The afternoon sessions are for more relaxed activities, today I had craft with the boys then dance with the girls. Craft was fun but not very successful, we were making hama bead coasters but the boys didn’t really understand that the beads are meant to touch otherwise they don’t stick together so I got frustrated with them and the fact that the iron doesn’t really work so it all just ended up either melted or not stuck together. Oh well the boys didn’t seem to mind, they just like chatting and messing around for an hour. One boy started writing notes to me on the board whilst I wasn’t looking which was super cute, he first said ‘Marry is very nice, she is super smiley and nice to everyone’ then wrote ‘welcome Marry to Otjokondo’ awwww! Yeah they can’t spell my name but they’re adorable!
I had dance next with girls from grade 4-7, I chose to do Beyonce Love On Top as I had no clue about all the African music they wanted to dance to. As I’m used to teaching dance to girls these ages I found it quite easy and fun. They all loved playing splat but didn’t really understand zip zap boing (boo!). They picked up the dance so quickly that they asked if they could show it to Mrs Stommel or perform it to the school! I promised that if they practiced they might be able to perform it before the end of term, which means I now have to remember it L the day went surprisingly well and the girls even wanted to stick around and dance to some more Beyonce songs with me, I can tell we’re going to get along! They all chatted to me and Fran until the bell rang for supper and they sprinted off. We just need to wake up and do it all again tomorrow!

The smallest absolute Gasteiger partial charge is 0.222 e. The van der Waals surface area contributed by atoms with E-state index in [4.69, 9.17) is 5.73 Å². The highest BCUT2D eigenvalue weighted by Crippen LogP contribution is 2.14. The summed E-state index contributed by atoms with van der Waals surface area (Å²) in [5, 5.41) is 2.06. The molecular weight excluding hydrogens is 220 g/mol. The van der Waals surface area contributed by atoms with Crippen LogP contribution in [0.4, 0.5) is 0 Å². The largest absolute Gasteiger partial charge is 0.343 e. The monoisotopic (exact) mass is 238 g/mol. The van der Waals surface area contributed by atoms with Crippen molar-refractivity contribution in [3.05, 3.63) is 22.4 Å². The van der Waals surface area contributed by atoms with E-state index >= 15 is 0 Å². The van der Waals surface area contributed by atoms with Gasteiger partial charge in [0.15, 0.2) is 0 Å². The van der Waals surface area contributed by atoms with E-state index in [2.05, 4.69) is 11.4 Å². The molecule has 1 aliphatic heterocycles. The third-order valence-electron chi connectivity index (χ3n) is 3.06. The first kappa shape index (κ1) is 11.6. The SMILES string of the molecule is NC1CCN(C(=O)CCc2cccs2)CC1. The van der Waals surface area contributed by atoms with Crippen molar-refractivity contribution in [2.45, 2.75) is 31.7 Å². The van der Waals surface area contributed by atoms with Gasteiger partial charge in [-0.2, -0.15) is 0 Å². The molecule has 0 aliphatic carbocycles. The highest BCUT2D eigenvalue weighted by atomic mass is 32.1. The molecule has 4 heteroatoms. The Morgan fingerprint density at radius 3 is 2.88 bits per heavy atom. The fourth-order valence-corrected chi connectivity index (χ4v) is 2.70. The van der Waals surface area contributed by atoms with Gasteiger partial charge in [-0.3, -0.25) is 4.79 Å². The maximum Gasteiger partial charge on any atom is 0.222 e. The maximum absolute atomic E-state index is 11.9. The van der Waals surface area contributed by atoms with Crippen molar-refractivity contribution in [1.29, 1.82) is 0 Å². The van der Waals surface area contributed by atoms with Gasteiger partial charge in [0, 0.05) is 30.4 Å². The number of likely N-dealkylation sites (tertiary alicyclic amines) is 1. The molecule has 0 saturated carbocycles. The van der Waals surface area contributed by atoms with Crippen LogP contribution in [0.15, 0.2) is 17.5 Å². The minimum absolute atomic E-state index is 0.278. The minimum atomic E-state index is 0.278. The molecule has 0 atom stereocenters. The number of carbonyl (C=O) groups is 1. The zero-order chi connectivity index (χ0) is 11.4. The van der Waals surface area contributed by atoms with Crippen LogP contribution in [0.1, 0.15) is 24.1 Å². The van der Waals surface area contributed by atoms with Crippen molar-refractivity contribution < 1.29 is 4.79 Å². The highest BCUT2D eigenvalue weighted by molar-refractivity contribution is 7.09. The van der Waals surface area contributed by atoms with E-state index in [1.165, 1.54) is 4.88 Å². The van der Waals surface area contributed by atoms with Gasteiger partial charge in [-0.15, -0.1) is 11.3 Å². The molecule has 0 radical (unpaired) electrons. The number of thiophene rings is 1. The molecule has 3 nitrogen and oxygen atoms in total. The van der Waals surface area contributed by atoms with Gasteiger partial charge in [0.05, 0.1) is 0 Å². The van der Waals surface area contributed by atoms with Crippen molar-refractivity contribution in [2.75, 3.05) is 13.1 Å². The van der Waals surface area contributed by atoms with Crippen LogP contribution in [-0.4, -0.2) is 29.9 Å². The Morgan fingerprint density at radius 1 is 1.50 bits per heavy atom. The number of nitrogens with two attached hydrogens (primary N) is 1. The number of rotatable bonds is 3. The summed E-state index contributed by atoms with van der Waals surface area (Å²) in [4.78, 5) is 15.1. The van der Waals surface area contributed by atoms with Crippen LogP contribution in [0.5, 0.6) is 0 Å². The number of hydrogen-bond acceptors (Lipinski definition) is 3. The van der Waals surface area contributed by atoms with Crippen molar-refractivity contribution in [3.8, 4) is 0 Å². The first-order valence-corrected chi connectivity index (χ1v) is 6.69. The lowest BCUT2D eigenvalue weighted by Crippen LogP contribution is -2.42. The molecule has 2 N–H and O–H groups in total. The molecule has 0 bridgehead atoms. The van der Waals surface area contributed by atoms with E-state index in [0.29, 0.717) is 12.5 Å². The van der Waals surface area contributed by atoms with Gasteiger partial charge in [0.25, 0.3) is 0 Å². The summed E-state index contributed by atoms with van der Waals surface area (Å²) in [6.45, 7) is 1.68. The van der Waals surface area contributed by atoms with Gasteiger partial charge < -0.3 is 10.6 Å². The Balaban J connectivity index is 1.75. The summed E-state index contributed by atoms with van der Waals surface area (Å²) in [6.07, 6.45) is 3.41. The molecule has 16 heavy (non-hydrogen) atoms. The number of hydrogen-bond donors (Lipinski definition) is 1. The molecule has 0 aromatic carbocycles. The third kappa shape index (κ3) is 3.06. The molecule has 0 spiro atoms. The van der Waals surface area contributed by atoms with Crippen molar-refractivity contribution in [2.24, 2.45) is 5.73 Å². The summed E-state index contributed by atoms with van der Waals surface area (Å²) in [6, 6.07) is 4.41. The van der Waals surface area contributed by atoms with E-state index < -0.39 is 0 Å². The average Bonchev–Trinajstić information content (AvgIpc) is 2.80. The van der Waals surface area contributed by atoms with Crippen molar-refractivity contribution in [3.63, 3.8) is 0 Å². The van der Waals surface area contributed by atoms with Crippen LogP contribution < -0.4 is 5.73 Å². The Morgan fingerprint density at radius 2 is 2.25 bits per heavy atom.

I’m loving Namibia just as much still, the children make it even more special
Lots of love
Otjikondo Primary School